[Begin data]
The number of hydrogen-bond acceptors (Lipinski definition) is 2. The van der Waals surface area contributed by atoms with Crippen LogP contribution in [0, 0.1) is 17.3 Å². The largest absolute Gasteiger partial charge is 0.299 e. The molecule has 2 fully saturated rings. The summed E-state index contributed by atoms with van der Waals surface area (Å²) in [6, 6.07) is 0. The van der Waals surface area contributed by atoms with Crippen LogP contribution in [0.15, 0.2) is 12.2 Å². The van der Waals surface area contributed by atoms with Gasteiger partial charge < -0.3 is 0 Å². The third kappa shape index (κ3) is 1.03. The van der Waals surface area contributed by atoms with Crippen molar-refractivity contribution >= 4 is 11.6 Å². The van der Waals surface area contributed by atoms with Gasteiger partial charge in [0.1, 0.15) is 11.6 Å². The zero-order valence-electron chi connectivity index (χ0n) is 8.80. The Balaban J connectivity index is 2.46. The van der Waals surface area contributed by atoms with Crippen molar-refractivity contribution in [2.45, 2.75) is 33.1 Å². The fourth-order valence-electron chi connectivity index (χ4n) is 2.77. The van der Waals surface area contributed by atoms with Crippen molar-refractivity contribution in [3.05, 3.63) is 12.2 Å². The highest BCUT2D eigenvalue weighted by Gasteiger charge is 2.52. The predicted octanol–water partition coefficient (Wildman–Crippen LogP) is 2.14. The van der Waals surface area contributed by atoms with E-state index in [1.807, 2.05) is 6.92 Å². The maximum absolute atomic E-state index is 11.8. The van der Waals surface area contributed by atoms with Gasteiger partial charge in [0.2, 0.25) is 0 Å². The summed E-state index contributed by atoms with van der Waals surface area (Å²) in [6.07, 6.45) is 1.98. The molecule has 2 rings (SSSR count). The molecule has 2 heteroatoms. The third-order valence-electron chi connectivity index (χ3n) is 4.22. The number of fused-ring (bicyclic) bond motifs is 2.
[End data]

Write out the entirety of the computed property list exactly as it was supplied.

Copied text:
The number of hydrogen-bond acceptors (Lipinski definition) is 2. The van der Waals surface area contributed by atoms with Crippen LogP contribution in [0, 0.1) is 17.3 Å². The largest absolute Gasteiger partial charge is 0.299 e. The molecule has 2 fully saturated rings. The summed E-state index contributed by atoms with van der Waals surface area (Å²) in [6, 6.07) is 0. The van der Waals surface area contributed by atoms with Crippen LogP contribution in [0.15, 0.2) is 12.2 Å². The van der Waals surface area contributed by atoms with Gasteiger partial charge < -0.3 is 0 Å². The third kappa shape index (κ3) is 1.03. The van der Waals surface area contributed by atoms with Crippen molar-refractivity contribution >= 4 is 11.6 Å². The van der Waals surface area contributed by atoms with Gasteiger partial charge in [0.1, 0.15) is 11.6 Å². The zero-order valence-electron chi connectivity index (χ0n) is 8.80. The Balaban J connectivity index is 2.46. The van der Waals surface area contributed by atoms with Crippen molar-refractivity contribution in [2.45, 2.75) is 33.1 Å². The fourth-order valence-electron chi connectivity index (χ4n) is 2.77. The van der Waals surface area contributed by atoms with Crippen molar-refractivity contribution in [3.05, 3.63) is 12.2 Å². The highest BCUT2D eigenvalue weighted by Gasteiger charge is 2.52. The predicted octanol–water partition coefficient (Wildman–Crippen LogP) is 2.14. The van der Waals surface area contributed by atoms with E-state index in [1.807, 2.05) is 6.92 Å². The maximum absolute atomic E-state index is 11.8. The van der Waals surface area contributed by atoms with Gasteiger partial charge in [0.2, 0.25) is 0 Å². The summed E-state index contributed by atoms with van der Waals surface area (Å²) in [6.07, 6.45) is 1.98. The molecule has 2 rings (SSSR count). The molecule has 2 heteroatoms. The third-order valence-electron chi connectivity index (χ3n) is 4.22. The number of fused-ring (bicyclic) bond motifs is 2.